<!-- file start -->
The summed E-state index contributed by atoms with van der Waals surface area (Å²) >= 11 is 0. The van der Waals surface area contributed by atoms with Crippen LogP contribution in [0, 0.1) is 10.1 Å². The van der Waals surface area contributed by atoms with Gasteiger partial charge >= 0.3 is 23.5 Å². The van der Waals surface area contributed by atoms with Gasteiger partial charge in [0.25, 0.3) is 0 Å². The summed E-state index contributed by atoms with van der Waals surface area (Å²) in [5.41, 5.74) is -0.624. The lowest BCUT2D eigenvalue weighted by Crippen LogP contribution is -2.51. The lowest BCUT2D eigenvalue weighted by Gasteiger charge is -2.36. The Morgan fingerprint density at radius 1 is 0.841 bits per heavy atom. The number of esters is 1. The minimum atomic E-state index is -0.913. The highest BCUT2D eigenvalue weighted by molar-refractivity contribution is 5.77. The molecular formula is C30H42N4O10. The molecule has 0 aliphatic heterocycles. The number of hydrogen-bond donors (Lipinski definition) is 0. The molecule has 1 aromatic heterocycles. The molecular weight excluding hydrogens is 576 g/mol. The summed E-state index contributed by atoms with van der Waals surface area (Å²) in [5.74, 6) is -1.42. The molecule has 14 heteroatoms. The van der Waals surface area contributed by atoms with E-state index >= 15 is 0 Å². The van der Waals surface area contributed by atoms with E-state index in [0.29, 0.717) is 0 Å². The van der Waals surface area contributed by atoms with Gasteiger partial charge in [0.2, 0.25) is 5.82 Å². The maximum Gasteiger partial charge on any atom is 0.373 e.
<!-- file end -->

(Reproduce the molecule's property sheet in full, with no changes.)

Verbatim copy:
The summed E-state index contributed by atoms with van der Waals surface area (Å²) >= 11 is 0. The van der Waals surface area contributed by atoms with Crippen LogP contribution in [0, 0.1) is 10.1 Å². The van der Waals surface area contributed by atoms with Gasteiger partial charge >= 0.3 is 23.5 Å². The van der Waals surface area contributed by atoms with Gasteiger partial charge in [0.25, 0.3) is 0 Å². The summed E-state index contributed by atoms with van der Waals surface area (Å²) in [5.41, 5.74) is -0.624. The lowest BCUT2D eigenvalue weighted by Crippen LogP contribution is -2.51. The lowest BCUT2D eigenvalue weighted by Gasteiger charge is -2.36. The Morgan fingerprint density at radius 1 is 0.841 bits per heavy atom. The number of esters is 1. The minimum atomic E-state index is -0.913. The highest BCUT2D eigenvalue weighted by molar-refractivity contribution is 5.77. The molecular formula is C30H42N4O10. The molecule has 0 aliphatic heterocycles. The number of hydrogen-bond donors (Lipinski definition) is 0. The molecule has 1 aromatic heterocycles. The molecular weight excluding hydrogens is 576 g/mol. The summed E-state index contributed by atoms with van der Waals surface area (Å²) in [5.74, 6) is -1.42. The molecule has 14 heteroatoms. The van der Waals surface area contributed by atoms with E-state index >= 15 is 0 Å². The van der Waals surface area contributed by atoms with E-state index in [0.29, 0.717) is 0 Å². The van der Waals surface area contributed by atoms with Gasteiger partial charge in [0.2, 0.25) is 5.82 Å². The maximum Gasteiger partial charge on any atom is 0.373 e.